Outdoor Trade Shows

Sticky rubber footwear flourishes with new technologies and players

A number of new sticky rubber shoes debuted at Summer Market as more players enter the field to compete with Five Ten's Stealth technology.

Throughout the next month, SNEWS will recap its coverage of Outdoor Retailer Summer Market 2013 with select stories from the O.R. Daily we published at the show July 31 – Aug. 3. It’s an opportunity for you to catch up on stories you might have missed in O.R.D., and for us to update and upload the articles to our searchable archives.

Scramblers, climbers, paddlers and hikers have grown to expect a Spiderman-like hold from their footwear. And this season, brands are shaking up the sticky-rubber market in an effort to deliver the grippiest soles yet.

The biggest shift in the sticky-rubber world for spring ’14: After being acquired by Adidas in fall 2011, longtime category leader Five Ten will no longer supply its iconic Stealth Rubber compound to other brands (exception: some fly-fishing shoes will continue to sport Stealth). “It gives [Adidas] an edge over everyone else,” said Charles Cole, president of Five Ten. “We’re making sure we have the best, most technical product,” said Tristan Reapor, head of customer service for Adidas Outdoor.

Adidas, which first added Stealth Rubber soles to its shoe line last fall, is introducing two more models at Summer Market. The Terrex Scope (MSRP $160) is a lightweight approach shoe; the Slack Cruiser (MSRP $95) is a more casual design that targets slackline aficionados.

Five Ten continues to push the boundaries of stickiness with the release of its new MI6 rubber compound, for now only available in Five Ten shoes. “It’s a complete game-changer,” said Cole. “It’s the softest rubber ever made for an outsole.” Cole developed the compound after producers for “Mission Impossible 4” asked for a rubber that could stick to glass. He said the MI6 rubber nails the elusive combination of both softness and strength. Look for it in the Team VXi (MSRP $170) climbing shoe and the Freerider VXi (MSRP $120) mountain biking shoe.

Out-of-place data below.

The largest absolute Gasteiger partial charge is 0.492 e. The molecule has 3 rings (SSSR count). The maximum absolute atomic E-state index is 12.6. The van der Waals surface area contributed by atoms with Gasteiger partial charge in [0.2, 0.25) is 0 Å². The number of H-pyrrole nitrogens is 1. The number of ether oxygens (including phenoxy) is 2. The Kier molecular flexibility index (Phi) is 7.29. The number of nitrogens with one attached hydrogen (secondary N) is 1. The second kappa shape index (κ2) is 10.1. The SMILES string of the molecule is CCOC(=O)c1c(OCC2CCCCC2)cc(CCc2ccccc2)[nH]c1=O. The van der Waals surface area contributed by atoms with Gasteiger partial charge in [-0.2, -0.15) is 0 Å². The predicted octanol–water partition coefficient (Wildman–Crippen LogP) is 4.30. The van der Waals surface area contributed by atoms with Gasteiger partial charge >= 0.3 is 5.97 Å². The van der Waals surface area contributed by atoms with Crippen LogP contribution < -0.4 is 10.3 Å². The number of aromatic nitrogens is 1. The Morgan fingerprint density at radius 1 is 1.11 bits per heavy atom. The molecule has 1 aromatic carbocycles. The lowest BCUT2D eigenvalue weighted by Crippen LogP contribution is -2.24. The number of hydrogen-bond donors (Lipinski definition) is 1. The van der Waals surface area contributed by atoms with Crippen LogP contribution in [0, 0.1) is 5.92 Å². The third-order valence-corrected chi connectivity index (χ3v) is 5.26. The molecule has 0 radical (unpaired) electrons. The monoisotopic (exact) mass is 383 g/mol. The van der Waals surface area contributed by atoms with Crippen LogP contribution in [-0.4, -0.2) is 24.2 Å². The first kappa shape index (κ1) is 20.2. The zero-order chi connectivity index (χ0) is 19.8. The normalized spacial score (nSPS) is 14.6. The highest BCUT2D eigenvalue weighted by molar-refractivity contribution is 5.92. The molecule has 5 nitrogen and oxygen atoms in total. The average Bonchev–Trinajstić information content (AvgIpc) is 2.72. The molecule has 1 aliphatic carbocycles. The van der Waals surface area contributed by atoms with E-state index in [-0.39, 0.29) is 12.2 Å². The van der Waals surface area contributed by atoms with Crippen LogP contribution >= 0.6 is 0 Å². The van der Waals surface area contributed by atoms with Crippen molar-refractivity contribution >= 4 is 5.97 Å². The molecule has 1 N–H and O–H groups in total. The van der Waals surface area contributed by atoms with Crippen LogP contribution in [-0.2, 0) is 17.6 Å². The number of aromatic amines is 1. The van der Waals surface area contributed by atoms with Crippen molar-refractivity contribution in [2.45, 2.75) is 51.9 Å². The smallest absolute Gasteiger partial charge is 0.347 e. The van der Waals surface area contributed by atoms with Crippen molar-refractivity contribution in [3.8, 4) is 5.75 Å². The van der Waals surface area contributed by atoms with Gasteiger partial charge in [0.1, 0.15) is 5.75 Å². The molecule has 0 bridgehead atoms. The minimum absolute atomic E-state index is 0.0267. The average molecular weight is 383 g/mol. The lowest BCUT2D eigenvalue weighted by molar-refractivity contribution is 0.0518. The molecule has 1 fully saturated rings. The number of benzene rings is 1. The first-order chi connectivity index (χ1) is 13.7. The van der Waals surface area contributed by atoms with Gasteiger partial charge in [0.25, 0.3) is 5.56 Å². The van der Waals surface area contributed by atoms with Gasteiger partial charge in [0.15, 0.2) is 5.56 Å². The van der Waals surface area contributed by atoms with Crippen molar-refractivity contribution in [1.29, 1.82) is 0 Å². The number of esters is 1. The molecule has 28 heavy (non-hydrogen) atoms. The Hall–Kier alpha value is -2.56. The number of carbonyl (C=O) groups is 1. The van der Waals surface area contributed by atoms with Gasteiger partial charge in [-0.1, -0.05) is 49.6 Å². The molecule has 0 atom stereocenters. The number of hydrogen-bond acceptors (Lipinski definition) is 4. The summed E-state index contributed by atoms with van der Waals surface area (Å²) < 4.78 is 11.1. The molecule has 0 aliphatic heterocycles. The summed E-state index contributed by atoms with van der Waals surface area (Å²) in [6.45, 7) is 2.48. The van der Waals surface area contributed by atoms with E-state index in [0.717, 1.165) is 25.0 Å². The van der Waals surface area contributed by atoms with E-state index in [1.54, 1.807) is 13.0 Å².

Astral had to make a quick switch when Adidas shut the door on Stealth, which it had been using in its kayaking shoes for the last two years. The solution: a new, proprietary rubber compound designed for use on wet rocks. The soft rubber employs siping (like a tire) to increase grip in slippery environments. “One of the building blocks of a water shoe is the ability to stay planted firmly, especially when you have a kayak on your shoulder,” said Astral CEO Phillip Curry.

Rather than starting from scratch, Vasque completed an ongoing switch from Stealth Rubber to Vibram’s new sticky-rubber formulas, Idrogrip and Megagrip. Both appear on the hybrid sole of the Grand Traverse (MSRP $130), a fast-and-light mountain shoe.

Patagonia debuts its own form of sticky rubber this season. “We wanted to have the flexibility to design different zones on the shoe,” said Director of Sales Jamie Barbor. The new Rover (MSRP $125) has Patagonia’s latest compound on the forefoot and a harder, more durable rubber on the back of the shoe.

And Keen also introduces its own brand of sticky sole in the Rapid Series, a collection of four sandal designs (MSRPs $50-$90). “These work well on rocks and other slimy green stuff, both in and out of water,” said Jeff Dill, business unit director for trailhead and waterfront. The “undercured” rubber is non-marking to prevent scuffing up a kayak or canoe.

–Elisabeth Kwak-Hefferan